Pointing and Multiscale Navigation

Speaker:  Michel Beaudouin-Lafon – Orsay Cedex, France
Topic(s):  Human Computer Interaction

Abstract

Pointing is by far the most common action in graphical user interfaces. It is also one of the few areas in Psychology where an empirical law lets us predict pointing performance: Fitts' law. For the past 25 years, many studies of pointing have been conducted with the main goal of improving pointing performance when interacting with a computer. Pointing has also been generalized to navigation, when the target is not in sight and some form of scrolling or panning is required to acquire it, and to multiscale interfaces that support both panning and zooming. Dozens of pointing and navigation techniques have been invented and evaluated over the years, most of them showing theoretical advantages over the state of the art. Yet almost none of them have found their way into commercial products. In this talk I describe the theoretical underpinnings of pointing, and in particular Fitts' law, and I give an overview of the most prominent pointing and navigation facilitation techniques, including some of the work I have conducted in that area in collaboration with prominent researchers from around the world. I also address the future of pointing, with the new challenges raised by very large and very small displays, and the barriers to getting better pointing techniques in the real world.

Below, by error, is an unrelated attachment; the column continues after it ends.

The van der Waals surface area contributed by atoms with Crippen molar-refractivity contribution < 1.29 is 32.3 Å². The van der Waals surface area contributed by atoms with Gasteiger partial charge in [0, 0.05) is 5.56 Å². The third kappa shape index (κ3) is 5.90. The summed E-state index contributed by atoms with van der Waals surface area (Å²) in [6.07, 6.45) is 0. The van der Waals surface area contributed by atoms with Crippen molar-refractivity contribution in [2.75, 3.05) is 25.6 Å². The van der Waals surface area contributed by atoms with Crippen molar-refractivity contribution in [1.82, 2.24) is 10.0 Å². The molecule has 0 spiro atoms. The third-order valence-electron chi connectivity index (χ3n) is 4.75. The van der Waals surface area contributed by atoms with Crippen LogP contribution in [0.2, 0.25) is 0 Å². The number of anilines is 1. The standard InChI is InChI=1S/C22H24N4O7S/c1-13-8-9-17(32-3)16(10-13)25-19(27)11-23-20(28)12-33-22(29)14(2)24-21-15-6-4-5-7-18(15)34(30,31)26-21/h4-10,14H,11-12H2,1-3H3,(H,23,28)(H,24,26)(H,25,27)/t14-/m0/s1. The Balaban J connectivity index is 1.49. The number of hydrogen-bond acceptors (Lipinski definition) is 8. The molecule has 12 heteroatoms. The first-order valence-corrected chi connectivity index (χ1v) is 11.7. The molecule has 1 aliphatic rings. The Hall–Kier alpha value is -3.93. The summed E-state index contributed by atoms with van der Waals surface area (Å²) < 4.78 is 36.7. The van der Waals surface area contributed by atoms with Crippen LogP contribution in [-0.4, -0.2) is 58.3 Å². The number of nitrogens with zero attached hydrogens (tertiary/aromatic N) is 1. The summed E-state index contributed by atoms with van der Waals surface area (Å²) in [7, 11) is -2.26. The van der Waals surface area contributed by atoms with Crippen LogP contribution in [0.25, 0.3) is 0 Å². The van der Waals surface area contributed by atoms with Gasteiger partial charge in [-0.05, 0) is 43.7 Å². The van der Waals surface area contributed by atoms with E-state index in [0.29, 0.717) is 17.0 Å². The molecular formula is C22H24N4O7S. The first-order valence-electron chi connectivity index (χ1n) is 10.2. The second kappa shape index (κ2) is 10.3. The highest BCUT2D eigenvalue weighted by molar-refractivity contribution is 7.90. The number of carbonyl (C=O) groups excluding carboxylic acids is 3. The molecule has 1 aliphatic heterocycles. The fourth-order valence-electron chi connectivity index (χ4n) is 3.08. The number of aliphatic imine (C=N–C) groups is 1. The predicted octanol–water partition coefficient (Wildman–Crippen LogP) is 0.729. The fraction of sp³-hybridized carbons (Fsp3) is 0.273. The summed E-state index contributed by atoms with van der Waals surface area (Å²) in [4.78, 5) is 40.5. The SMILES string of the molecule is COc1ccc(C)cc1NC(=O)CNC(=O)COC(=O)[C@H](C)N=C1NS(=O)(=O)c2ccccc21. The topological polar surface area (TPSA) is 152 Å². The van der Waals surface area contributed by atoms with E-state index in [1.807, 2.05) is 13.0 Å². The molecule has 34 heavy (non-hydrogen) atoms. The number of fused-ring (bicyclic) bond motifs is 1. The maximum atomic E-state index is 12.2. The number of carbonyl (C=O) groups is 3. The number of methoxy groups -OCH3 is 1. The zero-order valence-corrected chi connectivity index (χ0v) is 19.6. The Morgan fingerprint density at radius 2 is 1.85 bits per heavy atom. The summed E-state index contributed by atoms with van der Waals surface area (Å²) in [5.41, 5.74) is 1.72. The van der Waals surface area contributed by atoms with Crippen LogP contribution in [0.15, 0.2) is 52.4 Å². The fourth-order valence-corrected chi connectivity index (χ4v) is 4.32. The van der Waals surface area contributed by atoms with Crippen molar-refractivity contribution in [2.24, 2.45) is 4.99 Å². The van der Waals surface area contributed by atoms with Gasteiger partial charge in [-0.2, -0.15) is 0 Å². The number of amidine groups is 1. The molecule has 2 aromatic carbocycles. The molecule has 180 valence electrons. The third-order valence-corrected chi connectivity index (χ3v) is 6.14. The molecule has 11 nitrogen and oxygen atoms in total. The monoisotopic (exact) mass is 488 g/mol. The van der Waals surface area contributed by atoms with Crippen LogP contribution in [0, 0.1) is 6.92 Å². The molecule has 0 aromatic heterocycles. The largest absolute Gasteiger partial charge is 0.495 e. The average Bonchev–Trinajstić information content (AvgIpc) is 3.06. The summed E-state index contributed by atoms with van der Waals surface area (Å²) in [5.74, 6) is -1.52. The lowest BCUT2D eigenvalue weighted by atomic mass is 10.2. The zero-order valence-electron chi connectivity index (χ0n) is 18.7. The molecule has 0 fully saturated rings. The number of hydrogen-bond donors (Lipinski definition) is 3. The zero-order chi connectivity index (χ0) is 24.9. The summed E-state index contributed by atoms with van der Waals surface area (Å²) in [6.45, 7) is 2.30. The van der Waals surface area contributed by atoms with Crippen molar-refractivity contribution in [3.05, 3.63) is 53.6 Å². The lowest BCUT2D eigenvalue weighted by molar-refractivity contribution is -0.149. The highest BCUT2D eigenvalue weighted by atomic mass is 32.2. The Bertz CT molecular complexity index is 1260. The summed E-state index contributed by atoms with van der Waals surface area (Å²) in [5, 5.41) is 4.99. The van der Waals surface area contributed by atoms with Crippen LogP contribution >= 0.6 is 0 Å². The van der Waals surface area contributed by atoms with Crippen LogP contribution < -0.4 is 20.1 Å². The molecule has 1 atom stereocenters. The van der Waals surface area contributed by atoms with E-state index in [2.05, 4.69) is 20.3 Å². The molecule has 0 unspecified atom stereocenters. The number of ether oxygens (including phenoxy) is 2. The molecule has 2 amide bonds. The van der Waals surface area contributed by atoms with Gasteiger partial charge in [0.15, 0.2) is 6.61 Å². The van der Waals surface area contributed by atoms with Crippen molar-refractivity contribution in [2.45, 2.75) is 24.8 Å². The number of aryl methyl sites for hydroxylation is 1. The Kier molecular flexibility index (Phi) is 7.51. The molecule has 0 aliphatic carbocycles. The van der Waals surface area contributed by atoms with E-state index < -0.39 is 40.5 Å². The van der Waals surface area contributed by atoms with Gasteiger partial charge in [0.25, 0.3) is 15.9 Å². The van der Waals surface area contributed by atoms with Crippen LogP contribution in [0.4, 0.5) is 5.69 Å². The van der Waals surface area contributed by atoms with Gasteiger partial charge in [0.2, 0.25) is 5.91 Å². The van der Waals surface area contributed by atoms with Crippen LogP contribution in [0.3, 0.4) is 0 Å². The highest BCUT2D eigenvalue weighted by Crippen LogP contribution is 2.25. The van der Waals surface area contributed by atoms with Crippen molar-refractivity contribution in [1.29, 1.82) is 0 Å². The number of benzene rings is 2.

About this Lecture

Number of Slides:  32
Duration:  45 - 60 minutes
Languages Available:  English, French
Last Updated: 

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